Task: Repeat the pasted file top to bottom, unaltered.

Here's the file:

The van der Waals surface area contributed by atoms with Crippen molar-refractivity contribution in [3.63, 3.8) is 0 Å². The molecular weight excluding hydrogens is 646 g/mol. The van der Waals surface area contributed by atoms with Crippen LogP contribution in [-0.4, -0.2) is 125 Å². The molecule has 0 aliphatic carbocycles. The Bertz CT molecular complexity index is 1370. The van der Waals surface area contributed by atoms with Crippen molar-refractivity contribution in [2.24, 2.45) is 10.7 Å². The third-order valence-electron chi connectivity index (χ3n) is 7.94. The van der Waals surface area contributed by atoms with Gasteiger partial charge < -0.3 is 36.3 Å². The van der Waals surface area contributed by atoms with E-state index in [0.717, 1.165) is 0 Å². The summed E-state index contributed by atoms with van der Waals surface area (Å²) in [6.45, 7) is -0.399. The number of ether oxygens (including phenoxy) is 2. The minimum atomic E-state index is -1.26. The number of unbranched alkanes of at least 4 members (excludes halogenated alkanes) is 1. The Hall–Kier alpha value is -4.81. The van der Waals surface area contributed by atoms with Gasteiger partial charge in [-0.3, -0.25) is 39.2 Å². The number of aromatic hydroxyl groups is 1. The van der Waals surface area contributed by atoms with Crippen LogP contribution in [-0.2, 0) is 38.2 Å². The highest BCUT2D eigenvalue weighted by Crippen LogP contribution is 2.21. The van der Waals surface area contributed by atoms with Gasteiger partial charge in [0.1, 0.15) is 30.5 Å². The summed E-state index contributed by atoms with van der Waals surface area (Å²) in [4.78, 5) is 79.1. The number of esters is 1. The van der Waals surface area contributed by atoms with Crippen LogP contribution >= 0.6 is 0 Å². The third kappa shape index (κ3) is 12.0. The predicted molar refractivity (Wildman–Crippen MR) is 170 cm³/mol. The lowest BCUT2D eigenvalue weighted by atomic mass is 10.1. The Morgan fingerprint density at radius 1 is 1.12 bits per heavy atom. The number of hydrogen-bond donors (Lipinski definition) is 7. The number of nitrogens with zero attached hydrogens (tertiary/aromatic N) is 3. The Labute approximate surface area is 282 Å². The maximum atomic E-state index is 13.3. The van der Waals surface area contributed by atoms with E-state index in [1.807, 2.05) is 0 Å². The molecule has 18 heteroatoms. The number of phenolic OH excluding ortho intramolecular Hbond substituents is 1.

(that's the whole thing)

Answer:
The van der Waals surface area contributed by atoms with Crippen molar-refractivity contribution in [3.63, 3.8) is 0 Å². The molecular weight excluding hydrogens is 646 g/mol. The van der Waals surface area contributed by atoms with Crippen LogP contribution in [-0.4, -0.2) is 125 Å². The molecule has 0 aliphatic carbocycles. The Bertz CT molecular complexity index is 1370. The van der Waals surface area contributed by atoms with Crippen molar-refractivity contribution in [2.24, 2.45) is 10.7 Å². The third-order valence-electron chi connectivity index (χ3n) is 7.94. The van der Waals surface area contributed by atoms with Gasteiger partial charge < -0.3 is 36.3 Å². The van der Waals surface area contributed by atoms with E-state index in [0.717, 1.165) is 0 Å². The summed E-state index contributed by atoms with van der Waals surface area (Å²) in [6.45, 7) is -0.399. The number of ether oxygens (including phenoxy) is 2. The minimum atomic E-state index is -1.26. The number of unbranched alkanes of at least 4 members (excludes halogenated alkanes) is 1. The Hall–Kier alpha value is -4.81. The van der Waals surface area contributed by atoms with Gasteiger partial charge in [-0.3, -0.25) is 39.2 Å². The number of aromatic hydroxyl groups is 1. The van der Waals surface area contributed by atoms with Crippen LogP contribution in [-0.2, 0) is 38.2 Å². The highest BCUT2D eigenvalue weighted by Crippen LogP contribution is 2.21. The van der Waals surface area contributed by atoms with Gasteiger partial charge in [0.1, 0.15) is 30.5 Å². The summed E-state index contributed by atoms with van der Waals surface area (Å²) in [4.78, 5) is 79.1. The number of esters is 1. The van der Waals surface area contributed by atoms with Crippen LogP contribution >= 0.6 is 0 Å². The third kappa shape index (κ3) is 12.0. The predicted molar refractivity (Wildman–Crippen MR) is 170 cm³/mol. The lowest BCUT2D eigenvalue weighted by atomic mass is 10.1. The Morgan fingerprint density at radius 1 is 1.12 bits per heavy atom. The number of hydrogen-bond donors (Lipinski definition) is 7. The number of nitrogens with zero attached hydrogens (tertiary/aromatic N) is 3. The Labute approximate surface area is 282 Å². The maximum atomic E-state index is 13.3. The van der Waals surface area contributed by atoms with E-state index in [1.807, 2.05) is 0 Å². The molecule has 18 heteroatoms. The number of phenolic OH excluding ortho intramolecular Hbond substituents is 1.